Barnaby Joyce was key to better drought policy, despite not producing a report when he was a special envoy.
Drought Minister David Littleproud this week responded to Labor's order for documents in the Senate, asking for Mr Joyce's final report from his work as drought envoy.
"The request for the former special envoy for drought assistance and recovery's report cannot be complied with as he did not prepare a final report and as such no document exists," he wrote.
Mr Joyce said in May he was disappointed the role was ditched after the coalition was re-elected in May.
He spent time visiting communities across eastern Australia grappling with the prolonged dry spell and provided advice to government.
Nationals leader Michael McCormack told reporters in Melbourne on Friday he was pleased with Mr Joyce's work, which was being continued by Mr Littleproud within the cabinet.
"Barnaby Joyce did his job as the drought envoy - he went out to communities, he listened to them and he provided feedback to cabinet as he was tasked to do," Mr McCormack said.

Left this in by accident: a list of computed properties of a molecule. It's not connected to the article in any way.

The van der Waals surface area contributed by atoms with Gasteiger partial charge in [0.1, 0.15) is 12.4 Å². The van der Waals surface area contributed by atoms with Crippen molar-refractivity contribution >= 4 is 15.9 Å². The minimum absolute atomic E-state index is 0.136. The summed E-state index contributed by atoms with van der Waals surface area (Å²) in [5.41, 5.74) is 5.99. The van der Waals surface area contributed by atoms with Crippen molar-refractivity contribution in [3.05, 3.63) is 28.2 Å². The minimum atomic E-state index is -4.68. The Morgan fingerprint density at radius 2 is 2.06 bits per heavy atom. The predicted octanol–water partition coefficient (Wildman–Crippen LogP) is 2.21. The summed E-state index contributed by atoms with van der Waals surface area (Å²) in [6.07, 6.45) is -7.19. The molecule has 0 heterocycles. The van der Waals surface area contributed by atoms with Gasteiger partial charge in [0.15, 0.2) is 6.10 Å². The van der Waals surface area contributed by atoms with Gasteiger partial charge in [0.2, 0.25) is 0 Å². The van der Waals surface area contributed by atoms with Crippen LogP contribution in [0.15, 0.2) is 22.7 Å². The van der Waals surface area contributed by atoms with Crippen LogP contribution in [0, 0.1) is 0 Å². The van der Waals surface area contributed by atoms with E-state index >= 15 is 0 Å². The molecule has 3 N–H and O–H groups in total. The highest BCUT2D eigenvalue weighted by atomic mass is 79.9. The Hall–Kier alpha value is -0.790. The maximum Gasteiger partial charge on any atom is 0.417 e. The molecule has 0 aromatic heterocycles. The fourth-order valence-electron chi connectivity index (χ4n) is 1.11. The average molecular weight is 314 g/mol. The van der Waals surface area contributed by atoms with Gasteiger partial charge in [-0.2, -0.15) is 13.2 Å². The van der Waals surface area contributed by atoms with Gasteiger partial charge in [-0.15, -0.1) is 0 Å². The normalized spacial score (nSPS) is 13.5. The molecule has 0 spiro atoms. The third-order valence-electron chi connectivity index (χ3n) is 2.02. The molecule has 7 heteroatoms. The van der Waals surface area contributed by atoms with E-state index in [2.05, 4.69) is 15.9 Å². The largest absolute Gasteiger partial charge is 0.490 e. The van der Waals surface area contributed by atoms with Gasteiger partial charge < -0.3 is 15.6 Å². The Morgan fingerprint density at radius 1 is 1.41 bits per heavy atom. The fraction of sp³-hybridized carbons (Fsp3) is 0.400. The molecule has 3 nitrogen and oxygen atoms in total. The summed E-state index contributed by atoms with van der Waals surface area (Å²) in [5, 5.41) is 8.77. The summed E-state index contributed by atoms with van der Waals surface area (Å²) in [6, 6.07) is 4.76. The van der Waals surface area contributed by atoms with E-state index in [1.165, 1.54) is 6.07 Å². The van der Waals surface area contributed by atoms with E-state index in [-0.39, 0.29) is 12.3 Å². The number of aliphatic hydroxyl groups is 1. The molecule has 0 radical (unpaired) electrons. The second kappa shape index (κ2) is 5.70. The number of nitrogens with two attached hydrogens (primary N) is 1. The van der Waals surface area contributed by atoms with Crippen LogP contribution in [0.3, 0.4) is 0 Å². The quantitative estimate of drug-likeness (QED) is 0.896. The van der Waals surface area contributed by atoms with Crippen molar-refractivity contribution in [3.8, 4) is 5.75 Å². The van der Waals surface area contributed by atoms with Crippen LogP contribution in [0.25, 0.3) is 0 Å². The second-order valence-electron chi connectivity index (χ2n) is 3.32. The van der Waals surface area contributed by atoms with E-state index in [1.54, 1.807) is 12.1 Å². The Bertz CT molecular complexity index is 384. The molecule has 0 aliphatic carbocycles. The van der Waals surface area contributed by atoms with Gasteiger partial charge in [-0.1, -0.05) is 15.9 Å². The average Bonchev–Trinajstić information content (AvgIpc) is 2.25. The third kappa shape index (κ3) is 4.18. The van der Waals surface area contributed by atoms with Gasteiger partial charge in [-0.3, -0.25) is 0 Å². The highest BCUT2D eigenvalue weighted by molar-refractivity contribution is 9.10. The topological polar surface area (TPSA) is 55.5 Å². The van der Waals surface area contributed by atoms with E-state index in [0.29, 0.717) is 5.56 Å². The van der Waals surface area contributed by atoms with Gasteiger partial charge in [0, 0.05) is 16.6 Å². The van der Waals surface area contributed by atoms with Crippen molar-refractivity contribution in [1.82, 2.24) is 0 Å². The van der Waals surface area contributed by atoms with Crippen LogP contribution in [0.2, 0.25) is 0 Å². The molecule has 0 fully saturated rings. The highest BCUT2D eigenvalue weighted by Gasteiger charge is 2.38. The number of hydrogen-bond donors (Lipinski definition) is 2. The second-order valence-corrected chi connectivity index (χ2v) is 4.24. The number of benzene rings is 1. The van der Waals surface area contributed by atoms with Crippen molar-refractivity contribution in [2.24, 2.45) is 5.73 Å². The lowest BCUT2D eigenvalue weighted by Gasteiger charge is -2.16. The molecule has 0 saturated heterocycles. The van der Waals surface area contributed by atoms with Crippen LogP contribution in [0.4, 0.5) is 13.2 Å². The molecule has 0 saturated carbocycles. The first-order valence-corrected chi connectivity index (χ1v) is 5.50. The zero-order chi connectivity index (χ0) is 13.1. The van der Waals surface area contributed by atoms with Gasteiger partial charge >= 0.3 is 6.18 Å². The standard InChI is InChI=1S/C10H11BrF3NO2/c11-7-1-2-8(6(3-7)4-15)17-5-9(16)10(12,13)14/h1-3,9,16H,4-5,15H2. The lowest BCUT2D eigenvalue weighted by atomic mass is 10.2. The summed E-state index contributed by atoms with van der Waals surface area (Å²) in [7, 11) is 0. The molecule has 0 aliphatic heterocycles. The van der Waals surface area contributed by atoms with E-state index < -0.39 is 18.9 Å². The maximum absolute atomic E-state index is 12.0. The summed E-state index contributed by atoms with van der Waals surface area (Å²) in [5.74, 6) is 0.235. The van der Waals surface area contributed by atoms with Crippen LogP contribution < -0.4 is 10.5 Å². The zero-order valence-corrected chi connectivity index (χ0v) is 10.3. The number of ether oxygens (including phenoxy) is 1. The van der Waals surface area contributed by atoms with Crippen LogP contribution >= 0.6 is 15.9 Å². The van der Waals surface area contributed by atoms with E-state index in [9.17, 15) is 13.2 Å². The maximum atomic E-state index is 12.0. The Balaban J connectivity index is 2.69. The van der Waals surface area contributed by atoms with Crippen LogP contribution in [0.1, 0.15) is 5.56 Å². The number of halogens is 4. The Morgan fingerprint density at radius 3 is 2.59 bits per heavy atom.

"His advice was very helpful to cabinet to form better policy to make sure we can continue to address the drought and continue to stand side-by-side with, not just our farmers, but also our rural communities."
Asked whether drought-hit rural communities would be disappointed there was no report, Mr McCormack said, "Drought communities are disappointed it is not raining."
He said the government was getting on with providing funds to build new dams and fast-track their approval.
"I want to build the dams to help drought-proof our nation."
It is understood Mr Joyce met with the prime minister a number of times to discuss his findings from visits to drought-hit communities.
The federal cabinet later signed off on a $7 billion plan to respond to the drought.
Australian Associated Press